Monday, 1 July 2013

Make Mistakes

Tomorrow marks the final session in this year's Cannon Hill Lectures series at mac birmingham, so I thought it would be fun to go full circle and show you the drawings behind the Cannon Hill Lectures postcards. Because everyone loves an origins story, don't they?

As you can see things don't always go right first time. I tend to re-draw rather than be a rubber-outter as when going over the same drawing a panic can set in, scrubbing away wildly at the paper in an attempt to physically and psychologically erase the fact that you made a mistake in the first place. Making multiple drawing attempts simply becomes akin to re-drafting an essay, or holding a scratch night on the way to a finished performance; constructive and clear-headed ways to naturally advance a creation.

In the last year I've grown to understand that my third drawing of the same thing usually turns out the best. Keeping the drawings leading up to your favourite is a good way of reminding yourself that it's okay if it doesn't come out successfully first time round, and sometimes these stepping-stone drawings are absolutely charming in their own way, like the bizarrely cheerful floating pig head above. (Hey little buddy!)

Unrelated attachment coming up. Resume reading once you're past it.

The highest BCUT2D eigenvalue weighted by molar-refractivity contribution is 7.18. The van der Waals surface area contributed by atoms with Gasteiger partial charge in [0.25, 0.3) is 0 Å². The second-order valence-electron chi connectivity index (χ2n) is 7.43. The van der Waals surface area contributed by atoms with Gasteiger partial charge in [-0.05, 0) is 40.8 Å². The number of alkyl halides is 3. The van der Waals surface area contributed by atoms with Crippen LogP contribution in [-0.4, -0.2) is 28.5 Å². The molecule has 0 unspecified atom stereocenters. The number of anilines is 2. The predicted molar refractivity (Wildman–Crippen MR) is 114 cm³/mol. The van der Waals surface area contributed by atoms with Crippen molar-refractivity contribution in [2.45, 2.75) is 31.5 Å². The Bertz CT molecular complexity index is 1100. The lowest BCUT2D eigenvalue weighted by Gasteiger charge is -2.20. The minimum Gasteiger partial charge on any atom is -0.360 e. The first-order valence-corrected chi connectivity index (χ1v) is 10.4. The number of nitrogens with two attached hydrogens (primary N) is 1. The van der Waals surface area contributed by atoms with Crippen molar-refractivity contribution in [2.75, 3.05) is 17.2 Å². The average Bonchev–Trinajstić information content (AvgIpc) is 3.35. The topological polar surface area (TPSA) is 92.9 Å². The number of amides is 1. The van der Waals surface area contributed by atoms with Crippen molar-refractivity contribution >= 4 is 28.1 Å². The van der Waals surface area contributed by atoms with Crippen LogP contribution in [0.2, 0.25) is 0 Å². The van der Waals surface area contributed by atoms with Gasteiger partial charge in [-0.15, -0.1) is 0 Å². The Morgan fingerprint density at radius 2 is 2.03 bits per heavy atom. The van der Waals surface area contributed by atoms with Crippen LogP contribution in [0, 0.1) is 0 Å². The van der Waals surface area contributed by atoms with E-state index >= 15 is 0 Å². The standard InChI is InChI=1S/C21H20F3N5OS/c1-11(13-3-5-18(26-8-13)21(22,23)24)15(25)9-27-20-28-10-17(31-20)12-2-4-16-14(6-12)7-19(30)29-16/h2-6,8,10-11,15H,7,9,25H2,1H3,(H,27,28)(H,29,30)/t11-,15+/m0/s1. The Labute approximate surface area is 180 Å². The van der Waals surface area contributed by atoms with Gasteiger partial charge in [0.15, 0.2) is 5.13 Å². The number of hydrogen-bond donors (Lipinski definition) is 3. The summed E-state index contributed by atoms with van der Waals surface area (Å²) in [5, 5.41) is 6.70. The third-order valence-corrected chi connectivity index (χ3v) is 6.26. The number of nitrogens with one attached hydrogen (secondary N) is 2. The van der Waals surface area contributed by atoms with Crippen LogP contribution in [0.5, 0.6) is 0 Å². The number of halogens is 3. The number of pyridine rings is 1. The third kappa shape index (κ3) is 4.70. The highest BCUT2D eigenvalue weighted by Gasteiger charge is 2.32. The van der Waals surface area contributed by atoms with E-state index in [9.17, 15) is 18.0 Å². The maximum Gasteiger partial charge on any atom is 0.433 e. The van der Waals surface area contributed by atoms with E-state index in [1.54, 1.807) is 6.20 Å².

With layered compositions it's best to think of each part of the design as an individual atom, a smaller part of the whole design molecule, and so on. That way if one element breaks down, the whole structure doesn't crumble. One thing I'm learning to do is keep elements of an illustration separate so they can be easily altered, moved, changed or adapted, be that physically or digitally.

I think it's all too easy to look at a finished article of any kind and detach yourself from the process leading up to it. We'd all be forgiven for forgetting creative things didn't just happen that way, especially when some people make it look so effortless. Acknowledging and accepting mistakes brings with it a sense of comfort towards your own abilities as well as the potential for further growth, and is something which can so easily be overshadowed by that strong desire we all share ~ to make something good. Making something good is okay, but in my opinion to make something great, you have to make mistakes first.